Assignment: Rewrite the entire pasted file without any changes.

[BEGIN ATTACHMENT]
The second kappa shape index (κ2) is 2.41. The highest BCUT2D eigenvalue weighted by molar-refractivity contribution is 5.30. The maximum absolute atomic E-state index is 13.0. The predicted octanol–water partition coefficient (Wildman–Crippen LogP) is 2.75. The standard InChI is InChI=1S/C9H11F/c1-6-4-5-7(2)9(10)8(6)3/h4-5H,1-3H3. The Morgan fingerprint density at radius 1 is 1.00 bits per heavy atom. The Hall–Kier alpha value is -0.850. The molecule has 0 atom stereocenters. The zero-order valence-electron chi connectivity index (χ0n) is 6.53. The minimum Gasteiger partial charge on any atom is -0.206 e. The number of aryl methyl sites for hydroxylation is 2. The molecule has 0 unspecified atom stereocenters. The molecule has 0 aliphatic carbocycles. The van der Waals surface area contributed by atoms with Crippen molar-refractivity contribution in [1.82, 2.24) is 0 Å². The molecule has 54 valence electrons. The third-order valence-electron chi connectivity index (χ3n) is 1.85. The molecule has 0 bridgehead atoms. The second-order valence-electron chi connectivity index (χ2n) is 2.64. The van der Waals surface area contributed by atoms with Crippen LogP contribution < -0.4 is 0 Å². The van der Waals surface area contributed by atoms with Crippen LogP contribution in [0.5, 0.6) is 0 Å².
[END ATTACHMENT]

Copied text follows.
The second kappa shape index (κ2) is 2.41. The highest BCUT2D eigenvalue weighted by molar-refractivity contribution is 5.30. The maximum absolute atomic E-state index is 13.0. The predicted octanol–water partition coefficient (Wildman–Crippen LogP) is 2.75. The standard InChI is InChI=1S/C9H11F/c1-6-4-5-7(2)9(10)8(6)3/h4-5H,1-3H3. The Morgan fingerprint density at radius 1 is 1.00 bits per heavy atom. The Hall–Kier alpha value is -0.850. The molecule has 0 atom stereocenters. The zero-order valence-electron chi connectivity index (χ0n) is 6.53. The minimum Gasteiger partial charge on any atom is -0.206 e. The number of aryl methyl sites for hydroxylation is 2. The molecule has 0 unspecified atom stereocenters. The molecule has 0 aliphatic carbocycles. The van der Waals surface area contributed by atoms with Crippen molar-refractivity contribution in [1.82, 2.24) is 0 Å². The molecule has 54 valence electrons. The third-order valence-electron chi connectivity index (χ3n) is 1.85. The molecule has 0 bridgehead atoms. The second-order valence-electron chi connectivity index (χ2n) is 2.64. The van der Waals surface area contributed by atoms with Crippen LogP contribution < -0.4 is 0 Å². The van der Waals surface area contributed by atoms with Crippen LogP contribution in [0.5, 0.6) is 0 Å².